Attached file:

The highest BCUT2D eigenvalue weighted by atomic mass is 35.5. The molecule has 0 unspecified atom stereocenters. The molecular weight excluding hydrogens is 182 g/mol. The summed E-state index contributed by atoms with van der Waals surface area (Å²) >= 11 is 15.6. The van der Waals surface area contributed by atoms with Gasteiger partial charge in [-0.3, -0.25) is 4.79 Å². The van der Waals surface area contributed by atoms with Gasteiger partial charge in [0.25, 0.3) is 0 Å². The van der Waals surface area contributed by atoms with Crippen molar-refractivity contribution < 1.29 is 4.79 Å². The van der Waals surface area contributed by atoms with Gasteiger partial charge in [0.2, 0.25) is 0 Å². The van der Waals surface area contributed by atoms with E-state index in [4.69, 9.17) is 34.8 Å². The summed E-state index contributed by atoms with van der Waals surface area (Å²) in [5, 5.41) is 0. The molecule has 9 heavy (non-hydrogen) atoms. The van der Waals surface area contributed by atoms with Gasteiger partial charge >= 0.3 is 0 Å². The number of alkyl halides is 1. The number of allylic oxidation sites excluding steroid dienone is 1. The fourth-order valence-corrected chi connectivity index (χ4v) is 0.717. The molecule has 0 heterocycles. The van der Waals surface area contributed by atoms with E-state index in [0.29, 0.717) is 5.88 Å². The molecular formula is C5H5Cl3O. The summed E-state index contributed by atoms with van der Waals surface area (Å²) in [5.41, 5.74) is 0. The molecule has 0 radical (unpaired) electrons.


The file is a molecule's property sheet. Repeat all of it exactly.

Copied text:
The highest BCUT2D eigenvalue weighted by atomic mass is 35.5. The molecule has 0 unspecified atom stereocenters. The molecular weight excluding hydrogens is 182 g/mol. The summed E-state index contributed by atoms with van der Waals surface area (Å²) >= 11 is 15.6. The van der Waals surface area contributed by atoms with Gasteiger partial charge in [-0.3, -0.25) is 4.79 Å². The van der Waals surface area contributed by atoms with Gasteiger partial charge in [0.25, 0.3) is 0 Å². The van der Waals surface area contributed by atoms with Crippen molar-refractivity contribution < 1.29 is 4.79 Å². The van der Waals surface area contributed by atoms with Gasteiger partial charge in [0.2, 0.25) is 0 Å². The van der Waals surface area contributed by atoms with E-state index in [4.69, 9.17) is 34.8 Å². The summed E-state index contributed by atoms with van der Waals surface area (Å²) in [5, 5.41) is 0. The molecule has 9 heavy (non-hydrogen) atoms. The van der Waals surface area contributed by atoms with Gasteiger partial charge >= 0.3 is 0 Å². The number of alkyl halides is 1. The number of allylic oxidation sites excluding steroid dienone is 1. The fourth-order valence-corrected chi connectivity index (χ4v) is 0.717. The molecule has 0 heterocycles. The van der Waals surface area contributed by atoms with E-state index in [0.29, 0.717) is 5.88 Å². The molecular formula is C5H5Cl3O. The summed E-state index contributed by atoms with van der Waals surface area (Å²) in [5.41, 5.74) is 0. The molecule has 0 radical (unpaired) electrons.